Written by Morgan Mack
College means different things to different people. Some attend solely for the educational purposes. Some attend for the experience. In the wake of the COVID-19 pandemic, colleges all over the world have been forced to change completely. Never have college students had to adapt to such an unprecedented situation. By nature, many students enjoy attending parties, participating in social events, and interacting face-to-face in the classroom. The typical college student in the world of COVID-19 spends most of their class time in front of a computer screen, foregoes parties and social events, and rarely travels to campus.
During the pandemic, students lack the experience of what it means to attend college. Without social situations, students become isolated. Most students find solace in social interactions to relieve stress. Virtual events and meetings with friends, while adequate, are nowhere near the same as in-person meetings. COVID-19 conditions in college pose a multitude of questions regarding how students are affected.
Jillian Kurta, senior-political science major said, “My ideal way to wind down prior to quarantine was to go blow off steam with my friends by hanging out, partying, and socializing.” Kurta lives in the on-campus dorms and expresses feeling isolated from the rest of her peers due to social distancing measures.
Dorm life has been different for Carlow students due to the pandemic, and unfortunately, some students have not been able to return to dorm life. Skye Roache, sophomore-political science and data analytics dual major, expressed her hesitancy to return to campus due to the unsafe conditions posed by COVID-19. Roache has not returned to dorm life for the safety of herself and her family.
A common theme among Carlow students is a lack in motivation when continuing online learning. “With virtual learning I’m am unable to get the hands-on motivation I need,” said Danielle Akamba, senior-social work major. “I miss seeing my classmates. I miss group work. COVID-19 had made it harder to schedule study sessions with friends because I’m not sure if they been exposed to the virus.”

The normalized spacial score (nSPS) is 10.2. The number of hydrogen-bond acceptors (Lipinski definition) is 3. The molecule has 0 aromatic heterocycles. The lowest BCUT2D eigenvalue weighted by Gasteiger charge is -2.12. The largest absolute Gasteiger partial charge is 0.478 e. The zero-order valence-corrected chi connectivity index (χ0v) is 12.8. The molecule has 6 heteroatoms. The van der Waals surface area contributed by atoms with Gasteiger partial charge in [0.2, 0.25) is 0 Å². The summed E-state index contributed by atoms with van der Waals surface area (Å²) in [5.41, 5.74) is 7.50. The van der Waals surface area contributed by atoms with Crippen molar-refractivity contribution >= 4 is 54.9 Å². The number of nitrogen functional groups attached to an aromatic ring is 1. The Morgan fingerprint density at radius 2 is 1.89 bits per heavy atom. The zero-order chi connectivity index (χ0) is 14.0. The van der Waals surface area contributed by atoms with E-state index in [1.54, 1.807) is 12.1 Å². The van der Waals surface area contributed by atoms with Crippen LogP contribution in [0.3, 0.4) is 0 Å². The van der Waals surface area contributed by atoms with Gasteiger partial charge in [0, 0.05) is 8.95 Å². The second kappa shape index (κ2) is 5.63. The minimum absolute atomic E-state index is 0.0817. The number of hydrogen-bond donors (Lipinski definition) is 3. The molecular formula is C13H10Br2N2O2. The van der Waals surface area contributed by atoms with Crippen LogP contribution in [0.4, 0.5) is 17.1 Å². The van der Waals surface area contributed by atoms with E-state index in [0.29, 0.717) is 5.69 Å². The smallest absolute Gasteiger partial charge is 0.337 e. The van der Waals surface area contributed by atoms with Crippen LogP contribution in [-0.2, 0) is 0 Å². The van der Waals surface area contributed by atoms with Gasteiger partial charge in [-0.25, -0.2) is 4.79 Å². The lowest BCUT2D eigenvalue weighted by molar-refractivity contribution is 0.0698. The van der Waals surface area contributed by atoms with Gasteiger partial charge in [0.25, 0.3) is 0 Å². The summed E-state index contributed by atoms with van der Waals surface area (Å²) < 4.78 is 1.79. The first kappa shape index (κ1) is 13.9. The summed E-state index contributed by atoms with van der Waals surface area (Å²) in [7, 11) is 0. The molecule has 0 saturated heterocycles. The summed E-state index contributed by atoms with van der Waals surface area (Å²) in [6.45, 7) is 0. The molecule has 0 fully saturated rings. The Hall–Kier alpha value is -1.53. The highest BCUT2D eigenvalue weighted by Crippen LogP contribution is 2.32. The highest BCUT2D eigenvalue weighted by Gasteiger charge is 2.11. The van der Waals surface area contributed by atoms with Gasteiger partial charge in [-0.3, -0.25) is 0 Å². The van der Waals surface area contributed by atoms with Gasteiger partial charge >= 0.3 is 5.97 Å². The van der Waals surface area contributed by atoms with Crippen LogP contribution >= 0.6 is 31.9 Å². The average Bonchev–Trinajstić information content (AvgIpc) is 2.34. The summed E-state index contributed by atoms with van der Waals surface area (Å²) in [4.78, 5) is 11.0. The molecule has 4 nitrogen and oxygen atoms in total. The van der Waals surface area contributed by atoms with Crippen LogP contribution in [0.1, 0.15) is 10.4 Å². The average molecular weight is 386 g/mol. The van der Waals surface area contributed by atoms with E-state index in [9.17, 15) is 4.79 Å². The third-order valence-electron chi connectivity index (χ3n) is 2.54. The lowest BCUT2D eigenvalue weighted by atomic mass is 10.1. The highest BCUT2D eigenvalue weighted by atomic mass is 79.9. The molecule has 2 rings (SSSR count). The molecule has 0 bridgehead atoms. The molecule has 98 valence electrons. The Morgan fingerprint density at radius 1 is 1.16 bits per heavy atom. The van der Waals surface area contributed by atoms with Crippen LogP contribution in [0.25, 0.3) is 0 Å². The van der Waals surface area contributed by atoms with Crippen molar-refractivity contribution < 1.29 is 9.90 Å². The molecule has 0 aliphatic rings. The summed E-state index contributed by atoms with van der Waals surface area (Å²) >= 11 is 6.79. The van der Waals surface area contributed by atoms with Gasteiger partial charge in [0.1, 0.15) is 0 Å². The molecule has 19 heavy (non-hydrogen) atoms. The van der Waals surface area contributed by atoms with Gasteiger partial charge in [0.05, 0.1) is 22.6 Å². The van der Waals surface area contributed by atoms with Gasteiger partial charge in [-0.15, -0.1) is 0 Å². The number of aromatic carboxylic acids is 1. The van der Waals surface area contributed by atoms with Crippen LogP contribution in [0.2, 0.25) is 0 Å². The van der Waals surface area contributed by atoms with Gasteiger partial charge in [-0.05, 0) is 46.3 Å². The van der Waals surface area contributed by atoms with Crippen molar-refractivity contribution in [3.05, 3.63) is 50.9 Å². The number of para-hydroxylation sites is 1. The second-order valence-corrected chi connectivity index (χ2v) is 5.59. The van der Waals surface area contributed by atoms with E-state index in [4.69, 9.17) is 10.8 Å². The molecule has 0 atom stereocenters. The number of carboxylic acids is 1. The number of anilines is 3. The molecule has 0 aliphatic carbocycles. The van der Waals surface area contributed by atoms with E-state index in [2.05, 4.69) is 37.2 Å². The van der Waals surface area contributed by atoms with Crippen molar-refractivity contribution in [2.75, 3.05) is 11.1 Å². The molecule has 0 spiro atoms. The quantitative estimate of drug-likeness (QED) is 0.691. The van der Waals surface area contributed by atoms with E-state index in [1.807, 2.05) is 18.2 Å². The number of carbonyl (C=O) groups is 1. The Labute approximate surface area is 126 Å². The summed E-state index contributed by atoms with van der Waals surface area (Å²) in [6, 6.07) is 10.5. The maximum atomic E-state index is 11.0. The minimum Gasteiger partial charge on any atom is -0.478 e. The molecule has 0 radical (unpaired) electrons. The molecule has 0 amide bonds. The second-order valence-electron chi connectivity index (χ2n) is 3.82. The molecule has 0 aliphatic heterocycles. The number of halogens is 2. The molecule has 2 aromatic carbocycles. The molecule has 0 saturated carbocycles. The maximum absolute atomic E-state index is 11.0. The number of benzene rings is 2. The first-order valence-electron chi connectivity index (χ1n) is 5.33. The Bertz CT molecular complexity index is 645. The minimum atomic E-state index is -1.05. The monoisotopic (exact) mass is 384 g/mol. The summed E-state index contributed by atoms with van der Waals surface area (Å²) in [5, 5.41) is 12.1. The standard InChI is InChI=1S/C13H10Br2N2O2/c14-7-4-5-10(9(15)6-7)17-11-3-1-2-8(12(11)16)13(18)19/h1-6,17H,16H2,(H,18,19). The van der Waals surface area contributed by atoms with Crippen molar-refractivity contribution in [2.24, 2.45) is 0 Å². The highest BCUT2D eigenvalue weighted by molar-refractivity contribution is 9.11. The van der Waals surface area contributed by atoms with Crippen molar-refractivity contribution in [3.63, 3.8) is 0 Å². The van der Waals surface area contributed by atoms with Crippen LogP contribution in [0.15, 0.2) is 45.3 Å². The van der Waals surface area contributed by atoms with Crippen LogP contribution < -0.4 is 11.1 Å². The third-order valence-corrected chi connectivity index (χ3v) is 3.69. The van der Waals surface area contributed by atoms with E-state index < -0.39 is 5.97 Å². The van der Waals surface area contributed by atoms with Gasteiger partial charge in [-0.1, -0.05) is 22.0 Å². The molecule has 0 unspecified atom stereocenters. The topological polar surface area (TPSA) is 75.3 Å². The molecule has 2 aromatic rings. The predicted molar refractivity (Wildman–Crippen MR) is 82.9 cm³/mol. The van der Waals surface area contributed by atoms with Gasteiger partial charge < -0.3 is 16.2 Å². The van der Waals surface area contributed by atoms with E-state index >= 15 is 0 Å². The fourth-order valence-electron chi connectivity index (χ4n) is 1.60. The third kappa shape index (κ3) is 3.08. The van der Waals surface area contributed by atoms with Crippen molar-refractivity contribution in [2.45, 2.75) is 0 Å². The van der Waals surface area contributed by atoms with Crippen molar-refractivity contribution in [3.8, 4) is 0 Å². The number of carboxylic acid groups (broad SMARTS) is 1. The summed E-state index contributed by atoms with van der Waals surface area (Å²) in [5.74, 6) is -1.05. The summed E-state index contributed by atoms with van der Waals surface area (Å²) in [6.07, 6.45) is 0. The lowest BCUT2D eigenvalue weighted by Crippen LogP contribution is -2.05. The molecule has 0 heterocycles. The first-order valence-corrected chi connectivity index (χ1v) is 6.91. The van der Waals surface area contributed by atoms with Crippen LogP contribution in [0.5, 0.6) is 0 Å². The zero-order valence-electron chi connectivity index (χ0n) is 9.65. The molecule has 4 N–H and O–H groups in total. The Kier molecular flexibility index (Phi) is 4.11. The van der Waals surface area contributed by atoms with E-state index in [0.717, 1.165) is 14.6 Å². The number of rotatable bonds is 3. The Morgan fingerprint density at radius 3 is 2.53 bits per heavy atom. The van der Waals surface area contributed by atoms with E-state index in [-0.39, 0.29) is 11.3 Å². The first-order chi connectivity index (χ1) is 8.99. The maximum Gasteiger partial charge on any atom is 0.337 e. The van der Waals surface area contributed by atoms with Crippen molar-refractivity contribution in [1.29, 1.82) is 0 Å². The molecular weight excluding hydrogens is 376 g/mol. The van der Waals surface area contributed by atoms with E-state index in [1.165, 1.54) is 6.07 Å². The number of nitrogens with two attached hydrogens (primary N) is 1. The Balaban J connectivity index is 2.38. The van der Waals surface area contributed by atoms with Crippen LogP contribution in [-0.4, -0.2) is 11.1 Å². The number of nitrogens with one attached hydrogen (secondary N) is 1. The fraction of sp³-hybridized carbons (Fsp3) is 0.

Social distancing regulations has made in-person connections a thing of the past for now. “The lack of in-person interaction has been difficult. I feel it is difficult to cope with the changes occurring in the country. Dealing with the changes in the world of COVID-19 have been very mentally taxing and the lack of social interaction has made it more challenging,” Kurta said.
On the other hand, students are adjusting to the change of learning style and enjoying school again. “The main difficulty from switching to online has been the anxiety around everything,” said Roache. “At the beginning of the pandemic, it felt like everything was crashing and burning. Trying to carry on with school in a different facet felt impossible. But now since it has been so long, having school online feels like a good distraction from everything else happening.”
Also, some students are utilizing the online platform to give other areas of their lives more attention. Akamba said, “I like the switch because I can work more, but I hate the switch because I’m still being charged for all the expenses while I am not physically attending school, which isn’t right.”
As a student, I can attest that the transition from pre-COVID-19 to the Fall 2020 semester has been difficult. I am a transfer student who was just beginning to embark on my Carlow career. After spending 3 years at Community College of Allegheny County (CCAC), I finally was able to transition to Carlow. I loved everything about the university from the campus, to the in-person experiences, and the friends I made along the way. As I reflect on my short time of conventional attendance at Carlow, I am thankful for my experiences. But, the change to mainly online instruction has made the whole college experience lackluster.
Some students are dealing with the switch in strides, while the disconnect from campus proves more challenges for some. While Carlow students may be disconnected physically, we can all do our part in making the distance seem less daunting. In times of crisis, community support always prevails and will keep us afloat—until we can close that six-foot gap.